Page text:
At the time, then-CEO Jack Dorsey said that while internet ads are powerful and effective for commercial advertisers, “that power brings significant risks to politics, where it can be used to influence votes to affect the lives of millions.”
The latest move appears to represent a break from that policy, which had banned ads by candidates, political parties, or elected or appointed government officials.
Political advertising made up a sliver of Twitter’s overall revenue, accounting for less than $3 million of total spending for the 2018 U.S. midterm election.
In reversing the ban, Twitter said that “cause-based advertising can facilitate public conversation around important topics” and that the change will align the platform’s advertising policy with those of “TV and other media outlets,” without providing further details.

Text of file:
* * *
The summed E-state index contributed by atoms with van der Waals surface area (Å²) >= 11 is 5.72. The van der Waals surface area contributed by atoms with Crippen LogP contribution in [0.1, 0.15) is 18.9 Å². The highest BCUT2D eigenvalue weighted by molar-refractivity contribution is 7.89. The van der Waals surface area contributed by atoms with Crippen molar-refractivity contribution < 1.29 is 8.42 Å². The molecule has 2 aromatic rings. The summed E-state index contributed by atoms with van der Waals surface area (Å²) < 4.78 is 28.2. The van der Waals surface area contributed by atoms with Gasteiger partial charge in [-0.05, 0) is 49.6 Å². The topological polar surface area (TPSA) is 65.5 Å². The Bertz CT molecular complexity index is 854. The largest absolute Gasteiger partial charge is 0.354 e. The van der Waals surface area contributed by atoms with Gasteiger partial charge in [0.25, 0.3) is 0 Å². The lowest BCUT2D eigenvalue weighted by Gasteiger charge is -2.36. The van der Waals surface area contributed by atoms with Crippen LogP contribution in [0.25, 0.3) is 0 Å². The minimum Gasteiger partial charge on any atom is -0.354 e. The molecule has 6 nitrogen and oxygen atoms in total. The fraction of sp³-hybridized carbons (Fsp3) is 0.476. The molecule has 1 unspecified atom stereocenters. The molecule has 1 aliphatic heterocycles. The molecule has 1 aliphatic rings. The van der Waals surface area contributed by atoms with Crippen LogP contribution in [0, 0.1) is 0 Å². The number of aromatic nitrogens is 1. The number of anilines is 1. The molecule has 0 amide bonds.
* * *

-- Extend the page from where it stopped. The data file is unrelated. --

Musk bills himself as a free-speech warrior and bought Twitter because he apparently believed it wasn’t living up to its potential as a free speech platform. But the billionaire Tesla CEO has been forced to make huge cost cuts and scramble to find more sources of revenue to justify the $44 billion purchase.